Here in Canada, as in the United States, one of the biggest issues dividing the church is homosexuality.
Churches are leaving Mennonite Church Canada over it. In British Columbia, I was told that as many as a third of the province’s 31 congregations could depart.
People who leave the denomination usually cite being true to the Bible as the reason. And they can point to verses that condemn homosexuality.
Proponents of LGBTQ affirmation also argue from the Bible, citing the larger meaning of Christ’s teachings about love for all.
The result? We’re stuck. Both sides use the same book but arrive at different conclusions.
But what if, instead of being able to provide a solution to our dilemma, relying on biblical interpretation alone is the problem?
That’s the view of Dave Schmelzer, director of Blue Ocean Faith, a network of 11 evangelical congregations in the United States.
Schmelzer, who lives in California, was once a self-described atheist before becoming a Christian, getting a seminary degree and planting a church in Cambridge, Mass.
For him, the current challenge can be traced back to Martin Luther and his Reformation emphasis on Sola Scriptura — relying on the Bible alone when deciding matters of faith.
“The problem he was trying to solve was who had the authority to say what God’s will was,” Schmelzer says.
By making the Bible the ultimate authority, not the pope, Luther solved one problem but created another. Now anyone could interpret the text and declare what the Bible clearly said.
But one person’s clear meaning wasn’t so clear to another. This led to division and discord — and to more than 9,000 Protestant denominations today.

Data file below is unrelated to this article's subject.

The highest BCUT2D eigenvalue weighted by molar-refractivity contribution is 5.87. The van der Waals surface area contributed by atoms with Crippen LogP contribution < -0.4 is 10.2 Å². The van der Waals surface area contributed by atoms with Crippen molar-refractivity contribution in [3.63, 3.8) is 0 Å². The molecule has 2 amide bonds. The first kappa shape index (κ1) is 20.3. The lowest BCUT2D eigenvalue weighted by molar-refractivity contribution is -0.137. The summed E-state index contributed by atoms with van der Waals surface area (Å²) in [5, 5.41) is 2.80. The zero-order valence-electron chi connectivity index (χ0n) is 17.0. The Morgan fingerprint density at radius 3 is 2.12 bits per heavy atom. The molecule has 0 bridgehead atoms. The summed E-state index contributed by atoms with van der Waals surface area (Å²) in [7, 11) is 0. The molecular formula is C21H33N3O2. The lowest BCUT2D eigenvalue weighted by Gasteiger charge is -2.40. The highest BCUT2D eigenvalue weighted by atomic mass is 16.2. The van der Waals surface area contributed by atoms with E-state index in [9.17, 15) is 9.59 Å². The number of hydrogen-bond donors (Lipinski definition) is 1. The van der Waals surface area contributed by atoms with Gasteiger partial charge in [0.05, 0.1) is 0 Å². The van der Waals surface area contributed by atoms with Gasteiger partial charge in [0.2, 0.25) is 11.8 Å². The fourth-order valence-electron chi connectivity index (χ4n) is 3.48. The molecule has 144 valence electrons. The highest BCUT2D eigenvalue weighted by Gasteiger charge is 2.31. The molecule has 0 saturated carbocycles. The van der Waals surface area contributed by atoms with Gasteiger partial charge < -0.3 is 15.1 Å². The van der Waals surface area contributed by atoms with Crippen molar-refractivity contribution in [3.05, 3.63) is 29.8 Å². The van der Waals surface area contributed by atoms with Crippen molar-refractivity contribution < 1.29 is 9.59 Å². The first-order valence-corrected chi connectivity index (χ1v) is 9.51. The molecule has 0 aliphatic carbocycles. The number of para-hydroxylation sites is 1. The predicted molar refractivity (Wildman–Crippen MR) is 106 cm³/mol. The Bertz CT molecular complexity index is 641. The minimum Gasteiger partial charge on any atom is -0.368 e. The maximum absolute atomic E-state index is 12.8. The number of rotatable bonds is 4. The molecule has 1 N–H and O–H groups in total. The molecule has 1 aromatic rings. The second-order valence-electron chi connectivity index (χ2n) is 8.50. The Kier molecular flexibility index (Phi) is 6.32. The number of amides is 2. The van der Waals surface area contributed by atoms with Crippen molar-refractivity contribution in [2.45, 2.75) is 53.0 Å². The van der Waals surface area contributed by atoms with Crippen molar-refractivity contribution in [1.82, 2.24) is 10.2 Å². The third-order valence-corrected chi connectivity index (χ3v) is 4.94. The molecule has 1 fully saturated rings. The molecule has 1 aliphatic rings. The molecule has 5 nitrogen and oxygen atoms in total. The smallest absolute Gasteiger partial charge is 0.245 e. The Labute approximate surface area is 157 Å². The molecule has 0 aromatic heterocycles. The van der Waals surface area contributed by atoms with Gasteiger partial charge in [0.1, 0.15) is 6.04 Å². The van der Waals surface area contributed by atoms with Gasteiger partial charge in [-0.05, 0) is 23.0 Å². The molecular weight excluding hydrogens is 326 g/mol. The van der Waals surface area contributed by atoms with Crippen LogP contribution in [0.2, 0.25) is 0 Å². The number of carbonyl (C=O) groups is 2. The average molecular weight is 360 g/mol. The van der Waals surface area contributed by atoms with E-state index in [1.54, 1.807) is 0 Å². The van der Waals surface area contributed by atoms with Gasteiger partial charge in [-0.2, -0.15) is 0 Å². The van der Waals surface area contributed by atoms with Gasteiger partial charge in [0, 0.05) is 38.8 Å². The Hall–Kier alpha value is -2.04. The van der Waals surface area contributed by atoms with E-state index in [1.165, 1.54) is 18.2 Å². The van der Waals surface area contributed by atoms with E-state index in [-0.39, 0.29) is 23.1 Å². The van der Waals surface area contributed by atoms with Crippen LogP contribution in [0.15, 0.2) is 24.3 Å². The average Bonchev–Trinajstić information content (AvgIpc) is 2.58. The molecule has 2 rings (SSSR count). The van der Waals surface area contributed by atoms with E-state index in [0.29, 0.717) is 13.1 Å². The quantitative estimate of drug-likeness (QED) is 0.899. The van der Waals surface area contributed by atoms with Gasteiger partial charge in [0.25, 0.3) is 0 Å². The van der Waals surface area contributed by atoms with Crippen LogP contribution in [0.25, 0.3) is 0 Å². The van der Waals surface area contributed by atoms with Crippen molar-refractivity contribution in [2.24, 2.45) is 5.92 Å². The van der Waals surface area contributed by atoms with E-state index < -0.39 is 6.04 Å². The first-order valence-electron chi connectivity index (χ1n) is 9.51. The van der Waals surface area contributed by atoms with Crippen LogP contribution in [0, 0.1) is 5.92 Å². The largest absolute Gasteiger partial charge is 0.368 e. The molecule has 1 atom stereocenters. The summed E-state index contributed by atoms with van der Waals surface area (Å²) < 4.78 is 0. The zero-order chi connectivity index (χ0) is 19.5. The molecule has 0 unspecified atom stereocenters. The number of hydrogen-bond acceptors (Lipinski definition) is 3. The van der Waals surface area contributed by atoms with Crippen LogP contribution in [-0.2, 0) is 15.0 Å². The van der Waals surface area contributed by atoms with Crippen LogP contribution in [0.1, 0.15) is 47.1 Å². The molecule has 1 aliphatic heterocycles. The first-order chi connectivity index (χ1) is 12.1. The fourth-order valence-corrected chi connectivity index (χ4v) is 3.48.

Over the centuries, it also led to heated battles in some churches over issues like slavery, divorce, interracial marriage, dancing, head coverings and whether women can be leaders — among others.
In all these cases, people could easily find verses that supported their views. But also in each case, many Christians found verses that changed how they viewed the issue.
Take enslavement, for example. “The Bible clearly supported slavery, until it didn’t,” Schmelzer observes.
But if differing biblical interpretation is the problem, what is the solution? For Schmelzer it is another of the Reformation’s great Solas: Solus Christus, or Christ alone.
Or, to put it in the more common vernacular: What would Jesus do?
When it comes to homosexuality, the answer is clear for Schmelzer: Excluding LGBTQ people is not something Jesus would do.
Schmelzer doesn’t want to throw out the Bible. It’s essential. But for him it’s just one of the ways God speaks, not the only way.
Reading the Bible, he says, should be combined “with hearing from Jesus by way of the Holy Spirit, and with the rich transparent relationships with other people following Jesus.”
Has the end of Sola Scriptura come? Is it time for Solus Christus? Would that help us through our current challenges? Schmelzer says yes. What do you think?
John Longhurst, of Winnipeg, Man., is director of resources and public engagement at Canadian Foodgrains Bank.